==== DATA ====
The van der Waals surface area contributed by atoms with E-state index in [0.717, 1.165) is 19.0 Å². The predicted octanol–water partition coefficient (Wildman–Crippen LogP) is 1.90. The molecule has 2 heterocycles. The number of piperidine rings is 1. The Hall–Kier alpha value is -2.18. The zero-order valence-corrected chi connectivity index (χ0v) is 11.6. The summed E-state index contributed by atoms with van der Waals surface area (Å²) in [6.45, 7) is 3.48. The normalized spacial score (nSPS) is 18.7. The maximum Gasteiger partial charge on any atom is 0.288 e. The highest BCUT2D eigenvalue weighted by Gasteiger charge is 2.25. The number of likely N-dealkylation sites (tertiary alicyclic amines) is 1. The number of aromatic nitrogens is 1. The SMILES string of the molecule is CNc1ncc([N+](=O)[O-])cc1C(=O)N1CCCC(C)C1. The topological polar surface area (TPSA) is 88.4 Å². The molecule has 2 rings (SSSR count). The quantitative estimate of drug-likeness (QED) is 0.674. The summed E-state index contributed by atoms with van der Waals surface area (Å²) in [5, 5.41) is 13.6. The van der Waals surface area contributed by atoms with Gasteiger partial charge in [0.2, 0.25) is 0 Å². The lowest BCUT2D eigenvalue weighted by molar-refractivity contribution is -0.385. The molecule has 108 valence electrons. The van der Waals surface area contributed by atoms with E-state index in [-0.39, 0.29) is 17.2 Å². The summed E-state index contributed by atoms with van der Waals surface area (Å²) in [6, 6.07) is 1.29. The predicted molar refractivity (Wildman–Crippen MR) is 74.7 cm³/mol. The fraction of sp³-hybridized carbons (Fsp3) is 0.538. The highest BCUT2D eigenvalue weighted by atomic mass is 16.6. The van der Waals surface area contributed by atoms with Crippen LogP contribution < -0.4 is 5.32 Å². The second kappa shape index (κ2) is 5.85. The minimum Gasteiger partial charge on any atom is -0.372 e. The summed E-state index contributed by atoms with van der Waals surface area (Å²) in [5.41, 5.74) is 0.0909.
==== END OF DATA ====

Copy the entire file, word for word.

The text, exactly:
The van der Waals surface area contributed by atoms with E-state index in [0.717, 1.165) is 19.0 Å². The predicted octanol–water partition coefficient (Wildman–Crippen LogP) is 1.90. The molecule has 2 heterocycles. The number of piperidine rings is 1. The Hall–Kier alpha value is -2.18. The zero-order valence-corrected chi connectivity index (χ0v) is 11.6. The summed E-state index contributed by atoms with van der Waals surface area (Å²) in [6.45, 7) is 3.48. The normalized spacial score (nSPS) is 18.7. The maximum Gasteiger partial charge on any atom is 0.288 e. The highest BCUT2D eigenvalue weighted by Gasteiger charge is 2.25. The number of likely N-dealkylation sites (tertiary alicyclic amines) is 1. The number of aromatic nitrogens is 1. The SMILES string of the molecule is CNc1ncc([N+](=O)[O-])cc1C(=O)N1CCCC(C)C1. The topological polar surface area (TPSA) is 88.4 Å². The molecule has 2 rings (SSSR count). The quantitative estimate of drug-likeness (QED) is 0.674. The summed E-state index contributed by atoms with van der Waals surface area (Å²) in [5, 5.41) is 13.6. The van der Waals surface area contributed by atoms with Gasteiger partial charge in [0.2, 0.25) is 0 Å². The lowest BCUT2D eigenvalue weighted by molar-refractivity contribution is -0.385. The molecule has 108 valence electrons. The van der Waals surface area contributed by atoms with E-state index in [-0.39, 0.29) is 17.2 Å². The summed E-state index contributed by atoms with van der Waals surface area (Å²) in [6, 6.07) is 1.29. The predicted molar refractivity (Wildman–Crippen MR) is 74.7 cm³/mol. The fraction of sp³-hybridized carbons (Fsp3) is 0.538. The highest BCUT2D eigenvalue weighted by atomic mass is 16.6. The van der Waals surface area contributed by atoms with Crippen LogP contribution < -0.4 is 5.32 Å². The second kappa shape index (κ2) is 5.85. The minimum Gasteiger partial charge on any atom is -0.372 e. The summed E-state index contributed by atoms with van der Waals surface area (Å²) in [5.41, 5.74) is 0.0909.